6 Democrats, including rising Bloomberg, set for debate in Las Vegas

Campaign buttons for Democratic presidential candidate Michael Bloomberg are seen on a table in New York City before a Women for Mike event on January 15. File Photo by John Angelillo/UPI
Campaign buttons for Democratic presidential candidate Michael Bloomberg are seen on a table in New York City before a "Women for Mike" event on January 15. File Photo by John Angelillo/UPI | License Photo

Feb. 19 (UPI) -- Six Democratic presidential candidates, including Michael Bloomberg for the first time, will take the stage for a debate in Nevada on Wednesday ahead of the state's caucuses this weekend.

The party's ninth debate will begin at 9 p.m. EST at the Paris Las Vegas hotel and will be broadcast by NBC News and in Spanish on Universo and Noticias Telemundo.


The candidates who have qualified for the debate are Vermont Sen. Bernie Sanders; former South Bend, Ind., Mayor Pete Buttigieg; Massachusetts Sen. Elizabeth Warren; Minnesota Sen. Amy Klobuchar; former Vice President Joe Biden and Bloomberg.

A lot of attention is expected to be focused on Bloomberg, the former Republican and New York City mayor who has surged in the polls recently after entering the race last fall. The billionaire has not accepted any public donations for his campaign, and made the debate field after the Democratic Party eliminated the donor criteria.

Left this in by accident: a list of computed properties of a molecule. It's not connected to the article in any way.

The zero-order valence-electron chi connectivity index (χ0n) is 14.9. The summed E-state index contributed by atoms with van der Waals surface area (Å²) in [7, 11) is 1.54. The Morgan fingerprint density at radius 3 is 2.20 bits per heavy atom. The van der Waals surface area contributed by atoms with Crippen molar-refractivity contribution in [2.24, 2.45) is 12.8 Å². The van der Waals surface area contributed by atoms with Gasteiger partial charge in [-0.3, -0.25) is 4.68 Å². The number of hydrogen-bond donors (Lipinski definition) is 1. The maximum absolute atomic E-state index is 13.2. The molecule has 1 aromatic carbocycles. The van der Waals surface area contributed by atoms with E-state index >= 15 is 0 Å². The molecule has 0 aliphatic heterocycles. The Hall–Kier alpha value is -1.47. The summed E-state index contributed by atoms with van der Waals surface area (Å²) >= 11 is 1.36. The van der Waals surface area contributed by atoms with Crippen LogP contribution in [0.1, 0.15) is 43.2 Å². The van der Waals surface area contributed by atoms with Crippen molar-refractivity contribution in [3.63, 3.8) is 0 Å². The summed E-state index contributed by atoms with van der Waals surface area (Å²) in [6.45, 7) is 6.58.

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"Mike is looking forward to joining the other Democratic candidates on stage and making the case for why he's the best candidate to defeat Donald Trump and unite the country," Bloomberg campaign manager Kevin Sheekey said Tuesday.

Some of the other candidates in the field have acknowledged, and denounced, Bloomberg's rise.

"It's a shame Mike Bloomberg can buy his way into the debate," Warren wrote on Twitter. "But at least now primary voters curious about how each candidate will take on Donald Trump can get a live demonstration of how we each take on an egomaniac billionaire."

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Wednesday's debate comes ahead of the caucuses Saturday in Nevada, the third state to vote on the primary calendar. Early voting began last weekend and more than 11,000 ballots have been cast.

The debate also comes a day after Sanders' campaign requested a recount of the Iowa caucuses after a recanvass showed that Buttigieg won by less than one-hundredth of a percent in state delegate equivalents but still won two more delegates.

After Iowa and New Hampshire, Buttigieg leads all candidates with 22 pledged delegates, followed by Sanders with 21, Warren with 8, Klobuchar with 7 and Biden with 6. Bloomberg has not won any delegates because he wasn't on the ballot in either state.

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Trump is set to hold a rally in Las Vegas on Friday, even though Nevada elected to cancel its Republican caucuses.

"The Republican Party is 100 percent behind the president of the United States in the state of Nevada," said Michael McDonald, chairman of the state Republican Party. "I can speak to that without question. The enthusiasm is enormous."

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